Once they have calculated your economic damages, they will look to calculate your noneconomic damages, which are usually the most substantial damages awarded. These damages are subjective, and it will be down to your attorney to decide what they are worth. A common method for doing this when it comes to medical malpractice suits is to apply a multiplier based on the severity of your suffering to the total of your economic damages between one and five.

Here are some of the most important damages that you should be aware of:

  • Medical bills: The bills for your medical treatment may be recoverable in a successful claim. You can also claim all of your past medical expenses and future costs. If you are going to require long-term treatment, your attorney will need to work with experts who can help them accurately gauge what your long-term treatment costs will look like.
  • Loss of wages and earning capacity: It is fairly likely that you will need to take a period of time away from your job to receive treatment and recover, both mentally and physically, from the incident. For most people, this means lost wages while they take time off work. Thankfully, you can recover all of your lost wages in a successful claim, and if your injuries mean that you are never going to be able to return to work in the same capacity as you did before, your attorney may look to recover a lifetime of lost earning potential in your lawsuit.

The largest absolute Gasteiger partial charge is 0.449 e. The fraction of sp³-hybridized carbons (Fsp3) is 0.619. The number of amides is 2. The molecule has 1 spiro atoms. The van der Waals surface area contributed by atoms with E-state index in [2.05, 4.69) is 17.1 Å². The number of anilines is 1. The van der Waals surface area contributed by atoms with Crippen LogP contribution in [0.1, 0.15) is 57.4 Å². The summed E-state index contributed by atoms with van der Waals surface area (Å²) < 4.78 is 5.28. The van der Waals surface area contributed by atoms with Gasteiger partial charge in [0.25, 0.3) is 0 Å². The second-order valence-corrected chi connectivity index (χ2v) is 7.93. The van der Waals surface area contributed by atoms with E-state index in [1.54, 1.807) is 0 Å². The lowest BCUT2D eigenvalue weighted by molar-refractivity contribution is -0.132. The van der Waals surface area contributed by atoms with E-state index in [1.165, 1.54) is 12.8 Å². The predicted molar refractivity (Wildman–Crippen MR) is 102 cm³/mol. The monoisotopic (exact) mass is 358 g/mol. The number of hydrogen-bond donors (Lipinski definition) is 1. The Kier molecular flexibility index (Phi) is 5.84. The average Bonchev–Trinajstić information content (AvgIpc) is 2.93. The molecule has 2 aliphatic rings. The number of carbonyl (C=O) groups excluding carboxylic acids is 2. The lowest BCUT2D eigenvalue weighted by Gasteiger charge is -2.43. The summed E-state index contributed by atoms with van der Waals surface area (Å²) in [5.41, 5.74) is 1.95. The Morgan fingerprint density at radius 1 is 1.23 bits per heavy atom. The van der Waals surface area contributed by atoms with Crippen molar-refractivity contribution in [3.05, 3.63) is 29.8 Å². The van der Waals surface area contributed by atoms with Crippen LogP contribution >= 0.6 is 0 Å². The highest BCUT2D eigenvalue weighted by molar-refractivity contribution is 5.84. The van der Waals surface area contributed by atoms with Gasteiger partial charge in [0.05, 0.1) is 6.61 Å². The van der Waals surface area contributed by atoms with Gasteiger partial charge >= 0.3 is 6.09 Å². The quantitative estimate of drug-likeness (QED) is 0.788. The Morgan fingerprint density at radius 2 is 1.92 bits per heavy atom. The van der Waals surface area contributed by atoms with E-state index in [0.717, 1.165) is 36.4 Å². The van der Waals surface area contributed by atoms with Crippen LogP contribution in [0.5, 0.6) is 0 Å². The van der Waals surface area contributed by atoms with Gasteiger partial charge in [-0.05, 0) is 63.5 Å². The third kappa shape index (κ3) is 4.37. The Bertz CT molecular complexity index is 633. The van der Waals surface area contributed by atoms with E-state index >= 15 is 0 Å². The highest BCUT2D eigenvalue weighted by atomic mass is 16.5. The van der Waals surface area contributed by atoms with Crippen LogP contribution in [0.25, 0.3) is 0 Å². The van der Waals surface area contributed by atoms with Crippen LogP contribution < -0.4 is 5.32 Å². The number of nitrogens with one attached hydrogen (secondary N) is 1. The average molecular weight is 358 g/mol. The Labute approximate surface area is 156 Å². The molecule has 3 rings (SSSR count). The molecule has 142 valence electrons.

• Pain and suffering: You may be eligible to claim damages to cover the pain, mental trauma and distress that you have experienced as a result of the incident, as well as any losses to your lifestyle. This could include a loss of enjoyment of life if you can no longer participate in activities and sports that you used to enjoy or if you have developed phobias of the hospital and doctors.

Contact A Medical Malpractice Lawyer

Here at Peter Angelos Law, we are proud of our reputation for fierce advocacy on behalf of the victims of medical malpractice. We know that it can seem intimidating to face off against the insurance giants that defend medical providers in the state of Maryland, but with our help, we can help you hold your provider responsible for their negligence.

By working with victims, not only do we help them pursue compensation and recovery of their damages, but we also protect future patients from suffering from the same negligence.

We don’t back down, and we won’t settle for less.

Call us at 410-216-0009 or contact us online.